• Chief Development Officer Andrea Salvato warns altnets of rocky macro period, set to shake up challenger funding.
  • Incumbents seen to benefit, with “scale and experience” as differentiators.

Liberty exec predicts ‘end of an era’ for altnet funding

Liberty exec predicts ‘end of an era’ for altnet funding

Source: Liberty Global

Liberty Global’s Chief Development Officer Andrea Salvato told investors that the “era of cheap money has come to an end”, and warned of tough times to come for fibre challengers seeking funding.

Speaking at Goldman Sachs’ Digital Infrastructure Conference yesterday, Salvato gave his view on the issues facing fibre challengers in the UK, and spoke of his “quiet optimism” that the regulatory environment has changed to prepare the ground for further market consolidation to benefit incumbent operators.

Economic pressures set to benefit incumbents

Salvato called time on the private investment that has poured into challenger fibre builders in recent years, with macro influences seen as the driving factor.

He acknowledged that fibre‑building targets for premises‑passed, when considering incumbents and altnet goals, add up to more homes and businesses than exist in the UK. Overbuild forecasts, he said, mean “these business plans will find it more difficult to raise funding going forward”. He added that this would benefit the larger, “well‑capitalised” operators — Openreach and Virgin Media O2 included.

It is worth noting that projected overbuild for UK fibre also raises questions about the case for VM O2’s rollout. Consultancy Communications Chambers calculates that total premises passed in fibre builders’ plans add up to 75 million, around 2.5 times the number of premises in the UK.

Without access to the same wealth of funding, Salvato expects fibre-building upstarts to struggle with the costs and competitive demands of the UK market. “We’ve been doing this for many years now, but when we started it was tough and we had a couple of hiccups. It’s not easy, as I’m sure a lot of fibre builders in the UK are finding”.

He gave a nod to the “embedded competitive advantage” VM O2 benefits from given its scale and experience as it pursues network expansion and fibre upgrades. “Every year that goes by we’re getting smarter about doing it, and driving efficiencies through the system is helping to compensate for the supply‑side pressure that we see”, he said. Benefits of experience include existing relationships with contractors — with whom VM O2 is in discussions to execute network expansion plans — and an experienced team — able to withstand the pressure of labour shortages while remaining “comfortable”.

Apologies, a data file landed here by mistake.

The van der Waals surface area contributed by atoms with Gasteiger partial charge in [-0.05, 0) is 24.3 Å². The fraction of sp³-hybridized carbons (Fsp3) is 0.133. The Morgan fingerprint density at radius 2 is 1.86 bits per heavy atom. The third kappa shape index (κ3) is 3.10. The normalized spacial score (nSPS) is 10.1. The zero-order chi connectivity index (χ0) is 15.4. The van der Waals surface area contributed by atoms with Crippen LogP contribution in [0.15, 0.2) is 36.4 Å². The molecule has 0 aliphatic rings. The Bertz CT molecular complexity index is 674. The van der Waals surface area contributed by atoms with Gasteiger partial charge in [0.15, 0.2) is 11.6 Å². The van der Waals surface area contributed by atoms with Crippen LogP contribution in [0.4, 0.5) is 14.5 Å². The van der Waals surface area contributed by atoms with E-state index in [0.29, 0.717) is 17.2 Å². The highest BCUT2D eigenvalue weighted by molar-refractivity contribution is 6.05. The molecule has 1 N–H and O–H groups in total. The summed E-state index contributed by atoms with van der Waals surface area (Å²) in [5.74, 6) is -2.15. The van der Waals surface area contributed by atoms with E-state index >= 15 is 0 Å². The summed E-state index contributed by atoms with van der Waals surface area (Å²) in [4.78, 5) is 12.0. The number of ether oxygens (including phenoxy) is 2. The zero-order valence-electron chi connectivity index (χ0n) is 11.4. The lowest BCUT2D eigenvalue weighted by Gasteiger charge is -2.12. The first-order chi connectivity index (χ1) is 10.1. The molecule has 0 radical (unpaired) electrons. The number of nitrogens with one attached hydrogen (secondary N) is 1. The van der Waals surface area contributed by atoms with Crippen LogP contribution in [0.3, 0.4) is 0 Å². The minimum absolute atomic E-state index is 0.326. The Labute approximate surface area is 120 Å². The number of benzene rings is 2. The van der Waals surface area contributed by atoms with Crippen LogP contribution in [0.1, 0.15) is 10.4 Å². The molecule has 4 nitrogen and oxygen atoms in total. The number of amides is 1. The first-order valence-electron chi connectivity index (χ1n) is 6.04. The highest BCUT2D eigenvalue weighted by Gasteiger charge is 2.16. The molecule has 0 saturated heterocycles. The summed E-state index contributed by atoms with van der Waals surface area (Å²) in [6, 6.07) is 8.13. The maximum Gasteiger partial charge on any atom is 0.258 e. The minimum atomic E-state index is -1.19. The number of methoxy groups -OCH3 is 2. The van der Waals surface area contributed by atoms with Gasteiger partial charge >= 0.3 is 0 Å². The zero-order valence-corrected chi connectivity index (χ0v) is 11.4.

“ The machine is in place. We’re not starting from scratch; we’re just taking that machine and expanding it to do much more. ”

— Salvato.

This ‘machine’ operates through two fibre‑building projects: Lightening (off‑footprint builds); and Mustang (upgrades to existing cable infrastructure). Liberty is currently in talks with prospective financial partners to help fund the “aggressiveLightening project which aims to reach 500,000 new premises annually, adding to the 2.8 million premises already passed. Mustang is a “several‑year project”, on track to hit medium‑term targets for cost and rollout as it upgrades existing cable customers to hybrid fibre‑coaxial networks, Salvato said.

Consolidation prospects

Despite Salvato’s confidence in VM O2’s competitive advantage, the UK’s altnet scene is burgeoning and smaller rivals continue to rake in cash for ambitious network plans. Just last month, CityFibre raised £4.9bn in debt and boosted its full‑fibre commitment to 285 cities, towns, and villages, while Community Fibre picked up an additional £100m and passed a milestone of 500,000 homes passed as it marches towards a 2.2 million premises target by the end of 2024.

Consolidation is also rife among the newcomers. Recent examples include Voneus’ acquisition of Solway Communications, Community Fibre’s mid‑2021 majority stake purchase of Box Broadband, and Swish Fibre buying out People’s Fibre late last year. To Salvato, the tide has changed about regulator’s perspective on consolidation. He said authorities are starting to recognise that operators “need to make a return” on the investments ploughed into fixed and wireless networks. He said this maps across Europe and the UK, with a “growing sense that consolidation is not necessarily a bad thing for consumers”.

Whether VM O2 could be that consolidator was not touched on, but Salvato’s comments come a few months after Liberty Chief Executive Mike Fries indicated VM O2 could be open to consolidating other fibre network builders in the UK. “They are not all going to make it”, he said at the time. “So, we maintain some flexibility in our ability to consolidate those other builders”.